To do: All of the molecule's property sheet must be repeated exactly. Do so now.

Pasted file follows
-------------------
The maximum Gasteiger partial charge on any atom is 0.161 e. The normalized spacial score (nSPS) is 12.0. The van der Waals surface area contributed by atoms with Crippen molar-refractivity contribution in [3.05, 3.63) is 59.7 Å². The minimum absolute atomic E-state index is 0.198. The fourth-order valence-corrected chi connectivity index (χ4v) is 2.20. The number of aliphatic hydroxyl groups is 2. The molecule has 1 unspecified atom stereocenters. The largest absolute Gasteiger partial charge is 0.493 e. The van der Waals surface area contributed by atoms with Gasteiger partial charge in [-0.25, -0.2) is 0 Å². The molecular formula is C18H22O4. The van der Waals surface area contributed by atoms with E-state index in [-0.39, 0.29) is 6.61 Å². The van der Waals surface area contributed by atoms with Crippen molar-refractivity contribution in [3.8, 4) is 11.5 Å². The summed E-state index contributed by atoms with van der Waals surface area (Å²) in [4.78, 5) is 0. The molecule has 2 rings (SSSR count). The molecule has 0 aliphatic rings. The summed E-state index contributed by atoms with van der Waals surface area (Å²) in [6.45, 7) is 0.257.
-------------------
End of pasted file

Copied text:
The maximum Gasteiger partial charge on any atom is 0.161 e. The normalized spacial score (nSPS) is 12.0. The van der Waals surface area contributed by atoms with Crippen molar-refractivity contribution in [3.05, 3.63) is 59.7 Å². The minimum absolute atomic E-state index is 0.198. The fourth-order valence-corrected chi connectivity index (χ4v) is 2.20. The number of aliphatic hydroxyl groups is 2. The molecule has 1 unspecified atom stereocenters. The largest absolute Gasteiger partial charge is 0.493 e. The van der Waals surface area contributed by atoms with Gasteiger partial charge in [-0.25, -0.2) is 0 Å². The molecular formula is C18H22O4. The van der Waals surface area contributed by atoms with E-state index in [-0.39, 0.29) is 6.61 Å². The van der Waals surface area contributed by atoms with Crippen molar-refractivity contribution in [3.8, 4) is 11.5 Å². The summed E-state index contributed by atoms with van der Waals surface area (Å²) in [4.78, 5) is 0. The molecule has 2 rings (SSSR count). The molecule has 0 aliphatic rings. The summed E-state index contributed by atoms with van der Waals surface area (Å²) in [6.45, 7) is 0.257.